Sunday, December 14, 2014

The Flash: 90's Reunion

What is it about the good ol' 90's and special Christmas episodes of TV shows that just make you feel good?  On this week's The Flash, fans of the original 1990 show were treated to a bit of nostalgia as stars of the former CBS series John Wesley Shipp and Amanda Pays both made appearances.  This is hot on the heels of news that Mark Hamill, who played the memorable Trickster on the former show will be appearing as an older version on the 2014 series.  If that weren't enough nostalgia, this week's installment was directed by Ralph Hemecker, a veteran of TV shows like Renegade and Silk Stalkings and helmer of one of Michael Biehn's greatest Direct to Video flicks, American Dragons (aka Double Edge depending on country of release).  The Biehn himself was in Phoenix, Arizona this week for a convention that yours truly was supposed to attend as press but instead played tour guide to a visiting friend from out of town.  You can still check out Biehn talking about Tombstone, Terminator and loads of other cool things with this video.

So far, 2014 The Flash has been a hit with viewers and critics alike while I've been tuning in each week as well.  It's a fun show dripping with comic book references, thanks in no small part I'm sure to writer and DC dude extraordinaire Geoff Johns.  Johns wrote some of the best Flash tales in recent years and along with Jim Lee is helping to spearhead DC's vast library of comic book character's penetration into pop culture via animation, TV, video games, etc.  Up to this point, young Barry Allen has struggled with the knowledge that some strange "yellow blur" killed his mother but his father was sent to prison for the crime.  After a freak accident involving lightening and a particle accelerator at STAR labs, Barry becomes the crimson streak aka The Flash, taking out crooks and other "meta-humans"; individuals given power from the science charged explosion.  I'm surprisingly ok with this "freak of the week" approach more so than I was with Smallville as at least The Flash comes right out and says it's a superhero show and everyone draws their powers from a similar source as our protagonist.  Unlike Smalls where the mandate was "no flight, no tights" because they were ashamed of the source material or didn't want to compete with any big screen versions.  To be fair, the superhero genre on film and television has come a long way since 2000, for better and for worse.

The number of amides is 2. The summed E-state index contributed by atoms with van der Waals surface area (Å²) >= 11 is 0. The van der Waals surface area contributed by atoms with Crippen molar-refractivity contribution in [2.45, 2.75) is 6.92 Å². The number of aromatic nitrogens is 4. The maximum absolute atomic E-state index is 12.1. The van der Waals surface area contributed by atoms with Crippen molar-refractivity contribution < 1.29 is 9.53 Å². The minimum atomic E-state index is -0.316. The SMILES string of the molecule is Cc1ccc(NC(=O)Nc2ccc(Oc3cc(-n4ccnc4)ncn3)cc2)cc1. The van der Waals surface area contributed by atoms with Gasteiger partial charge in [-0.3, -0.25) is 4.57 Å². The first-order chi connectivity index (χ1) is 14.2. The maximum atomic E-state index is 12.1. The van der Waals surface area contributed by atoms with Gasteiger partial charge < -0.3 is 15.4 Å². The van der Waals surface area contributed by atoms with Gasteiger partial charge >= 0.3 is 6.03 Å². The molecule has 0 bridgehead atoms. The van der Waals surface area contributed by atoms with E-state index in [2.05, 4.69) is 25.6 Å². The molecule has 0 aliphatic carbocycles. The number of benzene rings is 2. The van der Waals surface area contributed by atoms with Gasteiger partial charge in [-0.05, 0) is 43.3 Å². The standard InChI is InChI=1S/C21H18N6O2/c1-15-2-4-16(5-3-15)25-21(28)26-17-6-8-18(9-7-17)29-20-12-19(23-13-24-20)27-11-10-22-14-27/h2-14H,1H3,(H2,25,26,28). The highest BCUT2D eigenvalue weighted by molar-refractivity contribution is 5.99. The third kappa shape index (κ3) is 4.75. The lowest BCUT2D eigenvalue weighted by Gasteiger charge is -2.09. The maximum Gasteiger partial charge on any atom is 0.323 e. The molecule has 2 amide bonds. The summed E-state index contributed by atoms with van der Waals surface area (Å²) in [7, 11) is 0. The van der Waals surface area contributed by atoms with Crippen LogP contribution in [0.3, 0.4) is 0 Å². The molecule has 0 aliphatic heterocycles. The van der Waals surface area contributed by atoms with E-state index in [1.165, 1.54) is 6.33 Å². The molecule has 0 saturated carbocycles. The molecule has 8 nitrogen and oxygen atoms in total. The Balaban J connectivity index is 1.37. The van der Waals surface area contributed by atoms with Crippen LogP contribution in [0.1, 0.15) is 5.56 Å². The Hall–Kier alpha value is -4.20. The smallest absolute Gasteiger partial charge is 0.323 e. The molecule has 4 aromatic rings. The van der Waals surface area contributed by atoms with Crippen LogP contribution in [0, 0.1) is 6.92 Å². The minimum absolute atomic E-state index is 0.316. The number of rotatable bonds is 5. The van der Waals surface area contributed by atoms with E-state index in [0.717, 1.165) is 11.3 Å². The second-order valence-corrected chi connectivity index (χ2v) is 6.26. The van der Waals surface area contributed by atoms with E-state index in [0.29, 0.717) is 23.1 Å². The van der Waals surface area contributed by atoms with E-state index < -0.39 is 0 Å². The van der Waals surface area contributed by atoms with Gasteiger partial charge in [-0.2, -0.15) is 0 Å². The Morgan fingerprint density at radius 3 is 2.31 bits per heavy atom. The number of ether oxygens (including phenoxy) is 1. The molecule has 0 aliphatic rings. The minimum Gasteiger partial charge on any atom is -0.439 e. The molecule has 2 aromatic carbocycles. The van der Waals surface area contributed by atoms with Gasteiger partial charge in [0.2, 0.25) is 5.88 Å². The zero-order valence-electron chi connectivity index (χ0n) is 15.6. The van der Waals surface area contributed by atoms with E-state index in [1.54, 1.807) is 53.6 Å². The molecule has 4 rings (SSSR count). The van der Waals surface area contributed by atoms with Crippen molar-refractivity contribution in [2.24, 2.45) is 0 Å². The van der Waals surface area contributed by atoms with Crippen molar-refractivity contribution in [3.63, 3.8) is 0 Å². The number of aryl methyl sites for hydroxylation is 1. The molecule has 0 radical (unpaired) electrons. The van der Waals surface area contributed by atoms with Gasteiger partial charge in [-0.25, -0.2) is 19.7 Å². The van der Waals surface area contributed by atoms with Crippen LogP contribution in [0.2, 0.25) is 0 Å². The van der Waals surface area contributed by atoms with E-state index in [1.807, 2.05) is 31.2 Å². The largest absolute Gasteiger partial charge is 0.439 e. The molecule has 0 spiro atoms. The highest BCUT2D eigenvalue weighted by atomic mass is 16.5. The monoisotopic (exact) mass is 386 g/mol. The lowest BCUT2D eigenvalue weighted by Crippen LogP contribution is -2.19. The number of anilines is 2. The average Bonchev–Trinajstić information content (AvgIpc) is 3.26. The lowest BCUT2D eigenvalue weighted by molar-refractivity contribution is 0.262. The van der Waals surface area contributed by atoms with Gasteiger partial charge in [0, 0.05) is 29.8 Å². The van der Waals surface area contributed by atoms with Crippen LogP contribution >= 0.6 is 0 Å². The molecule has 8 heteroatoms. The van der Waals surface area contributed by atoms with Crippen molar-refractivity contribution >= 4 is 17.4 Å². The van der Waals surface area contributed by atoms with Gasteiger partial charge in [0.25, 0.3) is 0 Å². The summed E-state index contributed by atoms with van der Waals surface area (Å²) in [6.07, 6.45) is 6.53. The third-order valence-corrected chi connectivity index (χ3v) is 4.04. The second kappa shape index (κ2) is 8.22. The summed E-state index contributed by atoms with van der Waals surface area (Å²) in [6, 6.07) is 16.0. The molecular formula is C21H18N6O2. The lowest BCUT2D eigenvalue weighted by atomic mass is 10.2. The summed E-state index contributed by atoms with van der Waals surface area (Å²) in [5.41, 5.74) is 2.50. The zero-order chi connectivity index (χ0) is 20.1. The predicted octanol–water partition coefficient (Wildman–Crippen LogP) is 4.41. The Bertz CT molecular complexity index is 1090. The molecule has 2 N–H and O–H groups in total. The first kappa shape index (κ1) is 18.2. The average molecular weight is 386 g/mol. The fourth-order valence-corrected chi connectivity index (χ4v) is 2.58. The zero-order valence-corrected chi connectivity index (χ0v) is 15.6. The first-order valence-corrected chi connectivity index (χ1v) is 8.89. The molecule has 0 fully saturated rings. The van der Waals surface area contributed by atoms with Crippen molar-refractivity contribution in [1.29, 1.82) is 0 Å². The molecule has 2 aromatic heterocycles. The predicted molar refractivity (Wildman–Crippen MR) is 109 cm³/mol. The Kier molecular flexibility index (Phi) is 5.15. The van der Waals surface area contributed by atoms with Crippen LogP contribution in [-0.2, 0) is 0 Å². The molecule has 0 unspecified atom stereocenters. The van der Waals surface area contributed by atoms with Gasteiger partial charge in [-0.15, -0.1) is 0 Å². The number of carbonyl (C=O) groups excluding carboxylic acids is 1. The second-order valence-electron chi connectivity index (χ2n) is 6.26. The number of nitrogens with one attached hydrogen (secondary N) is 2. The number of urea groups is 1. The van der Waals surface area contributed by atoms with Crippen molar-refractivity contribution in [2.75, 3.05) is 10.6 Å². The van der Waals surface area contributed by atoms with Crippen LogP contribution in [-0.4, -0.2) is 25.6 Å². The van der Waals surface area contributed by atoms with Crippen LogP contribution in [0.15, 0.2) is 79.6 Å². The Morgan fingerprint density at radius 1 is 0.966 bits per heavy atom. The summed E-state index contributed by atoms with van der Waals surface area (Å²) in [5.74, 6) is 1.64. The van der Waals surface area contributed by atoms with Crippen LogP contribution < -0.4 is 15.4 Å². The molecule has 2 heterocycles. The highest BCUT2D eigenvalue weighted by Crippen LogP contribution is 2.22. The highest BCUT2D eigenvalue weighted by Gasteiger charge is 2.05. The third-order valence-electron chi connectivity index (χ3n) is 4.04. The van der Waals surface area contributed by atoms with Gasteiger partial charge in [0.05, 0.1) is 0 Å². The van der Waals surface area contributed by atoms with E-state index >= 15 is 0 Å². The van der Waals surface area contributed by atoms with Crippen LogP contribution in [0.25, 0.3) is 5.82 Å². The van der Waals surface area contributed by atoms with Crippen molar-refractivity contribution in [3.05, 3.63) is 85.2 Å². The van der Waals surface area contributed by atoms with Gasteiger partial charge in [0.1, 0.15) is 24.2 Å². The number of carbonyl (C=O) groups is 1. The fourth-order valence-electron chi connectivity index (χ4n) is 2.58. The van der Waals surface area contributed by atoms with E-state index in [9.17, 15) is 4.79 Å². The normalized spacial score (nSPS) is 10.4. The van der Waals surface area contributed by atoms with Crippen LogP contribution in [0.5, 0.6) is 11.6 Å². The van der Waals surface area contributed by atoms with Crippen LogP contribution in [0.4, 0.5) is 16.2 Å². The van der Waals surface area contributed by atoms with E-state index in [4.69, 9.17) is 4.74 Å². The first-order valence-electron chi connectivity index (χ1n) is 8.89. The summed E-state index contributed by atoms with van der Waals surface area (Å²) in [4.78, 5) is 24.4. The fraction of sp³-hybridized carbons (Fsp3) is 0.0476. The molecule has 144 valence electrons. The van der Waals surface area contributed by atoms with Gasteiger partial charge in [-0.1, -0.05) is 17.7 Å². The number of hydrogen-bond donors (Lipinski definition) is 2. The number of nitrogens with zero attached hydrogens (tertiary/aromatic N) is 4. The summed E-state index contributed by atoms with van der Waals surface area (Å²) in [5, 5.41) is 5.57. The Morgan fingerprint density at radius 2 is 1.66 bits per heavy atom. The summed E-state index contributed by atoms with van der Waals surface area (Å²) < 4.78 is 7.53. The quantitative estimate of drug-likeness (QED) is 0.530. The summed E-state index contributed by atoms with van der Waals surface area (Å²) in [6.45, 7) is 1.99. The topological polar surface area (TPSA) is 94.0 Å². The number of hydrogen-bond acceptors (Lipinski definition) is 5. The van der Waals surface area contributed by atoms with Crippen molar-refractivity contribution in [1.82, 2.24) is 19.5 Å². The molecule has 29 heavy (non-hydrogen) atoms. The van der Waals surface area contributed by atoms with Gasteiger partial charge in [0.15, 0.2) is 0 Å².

I had just gotten finished re-watching a handful of 1990 episodes where Barry Allen (John Wesley Shipp) and STAR labs scientist Tina McGee (Amanday Pays) fight the likes of Captain Cold, The Deadly Nightshade and Mirror Master.  With a nice mix of action, drama, humor and super heroics set in an art-deco pulp world with a big, moody, orchestral soundtrack, it's easy to see that The Flash was truly ahead of it's time.  Episode 18 features former The Partridge Family crooner David Cassidy as Mirror Master, a crook who has gotten his hands on a set of batteries that project lifelike holograms to confuse and terrify people with images of snakes, cowboys and hostile police officers.  During a botched sting/meeting, Barry poses as the eccentric criminal mastermind Professor Zoom, alleged creator of The Flash in a random nod to the comics villain.

Cut to this week's episode of the new series and Amanda Pays shows up as Tina McGee only now working for MERCURY labs, a competitor of STAR's with $500 billion in funding and some nifty new tech.  It's nice to see Pays looking so regal 24 years later and her distinctive voice still lends her performance a memorable quality.  Meanwhile, Shipp has been playing Henry Allen, father to new Barry (Gustin Grant) and all we know about him is that he seemingly loves his son and is sent to prison for the murder of his wife after mumbling about a man in a crazy whirlwind of lightening actually doing it.  There's been no indication that Shipp would be revealed as a former Flash himself and it was kind of meta-confusing to know that Pays was playing her former character yet Shipp was not. Or is he? A visit to dad in prison along with an ambiguous performance from Shipp had me wondering if he was going to turn up as Professor Zoom somehow even though it's alluded to and then confirmed that Barry's mentor Dr. Harrison Wells (Tom Cavanuagh) is actually the villain.  At the end of the episode it's revealed that young Barry actually saw two super high speed beings doing battle over his mother.  Which, along with Mark Hamill's Trickster being brought back, can only lead me to believe that Shipp will actually be the former Flash which will then lead to me throwing my arms up into the air, cheering and knowing that I've always had good taste.  It just took the world 24 years to catch up.

Keep runnin':

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